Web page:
IFOA XXX: October 23
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IFOA XXX: October 23

Every morning during the International Festival of Authors we’ll be previewing the day’s events and making our picks for the ones that seem most promising.

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Peek-a-boo! Hal Niedzviecki’s Peep Show lets you get meta. Illustration by Sasha Plotnikova/Torontoist.


Today’s Events
8 p.m. — Reading: Nicholson Baker, Kyle Buckley, Iain Pears, Kathy Reichs (Fleck Dance Theatre)
8 p.m. — Reading: Sarah Dunant, Paul Durcan, Andrew O’Hagan, Joyce Maynard, Boualem Sansal (Lakeside Terrace)
8 p.m. — Round Table: The Shape of Literature in the 21st Century (Studio Theatre)
10 p.m. — The Peep Show: Licensed Event (Brigantine Room)
Though the IFOA has expanded its scope over the last few years, its heart still lies in literary fiction. Several of tonight’s events are straight from the festival’s classic playbook: place established novelists on a roster with newer, less familiar names, relying on the former to pull in the crowds and the latter to add a bracing dash of the unknown. The reading featuring Nicholson Baker and Iain Pears will be likely be today’s biggest draw, as those are the two authors with the best name recognition. It’s an interesting combination; Baker is known for introspective, psychological novels which use everyday minutia as a way into a character’s inner life, while Pears’s thrillers and detective novels rely on more traditional plot devices and narrative structures. We tend to relish the heady brew, and like that authors may share no obvious similarities even while they share the stage. It’s just what a book festival should do, in fact—expose us to new writers, and juxtapose various kinds of writing, forcing us each out of our hidebound literary shells.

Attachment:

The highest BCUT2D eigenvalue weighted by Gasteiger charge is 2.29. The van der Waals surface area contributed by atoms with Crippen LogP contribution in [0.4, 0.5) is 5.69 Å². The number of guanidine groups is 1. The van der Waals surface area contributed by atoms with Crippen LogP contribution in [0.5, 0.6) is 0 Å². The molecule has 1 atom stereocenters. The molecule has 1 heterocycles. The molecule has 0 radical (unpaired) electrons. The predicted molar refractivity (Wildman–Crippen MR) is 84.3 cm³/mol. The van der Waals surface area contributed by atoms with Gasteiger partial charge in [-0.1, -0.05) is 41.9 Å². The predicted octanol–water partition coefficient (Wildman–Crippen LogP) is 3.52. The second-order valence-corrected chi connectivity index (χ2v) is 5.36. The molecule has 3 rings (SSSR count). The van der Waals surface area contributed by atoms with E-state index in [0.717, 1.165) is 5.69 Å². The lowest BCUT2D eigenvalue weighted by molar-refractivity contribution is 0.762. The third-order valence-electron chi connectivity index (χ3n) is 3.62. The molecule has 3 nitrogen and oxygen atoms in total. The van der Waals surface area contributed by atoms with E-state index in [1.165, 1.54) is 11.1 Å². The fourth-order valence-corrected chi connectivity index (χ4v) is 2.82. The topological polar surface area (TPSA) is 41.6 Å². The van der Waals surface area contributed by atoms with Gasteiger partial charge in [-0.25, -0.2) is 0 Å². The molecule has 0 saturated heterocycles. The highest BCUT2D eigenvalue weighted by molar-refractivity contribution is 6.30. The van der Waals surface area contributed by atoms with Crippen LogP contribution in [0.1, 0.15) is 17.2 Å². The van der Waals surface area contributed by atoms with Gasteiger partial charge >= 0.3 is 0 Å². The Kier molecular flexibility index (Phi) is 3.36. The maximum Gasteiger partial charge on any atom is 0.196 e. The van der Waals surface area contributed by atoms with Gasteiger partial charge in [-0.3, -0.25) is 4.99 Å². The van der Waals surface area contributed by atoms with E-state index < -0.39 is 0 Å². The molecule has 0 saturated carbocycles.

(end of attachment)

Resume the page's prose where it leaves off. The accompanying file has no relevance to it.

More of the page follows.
The IFOA isn’t hewing entirely to tradition though. Broken Pencil founder Hal Niedzviecki is hosting a literary peep show that wouldn’t have gotten any traction in pre-reality television days. We have to confess that we don’t entirely understand what the event will consist in, but are fairly sure that it will include observing observers, and then reflecting on the fact that we are observing observers. Smart phones will apparently be involved. (There will also, helpfully, be a bar—always useful in social situations where you aren’t quite sure what you’re supposed to be doing.)

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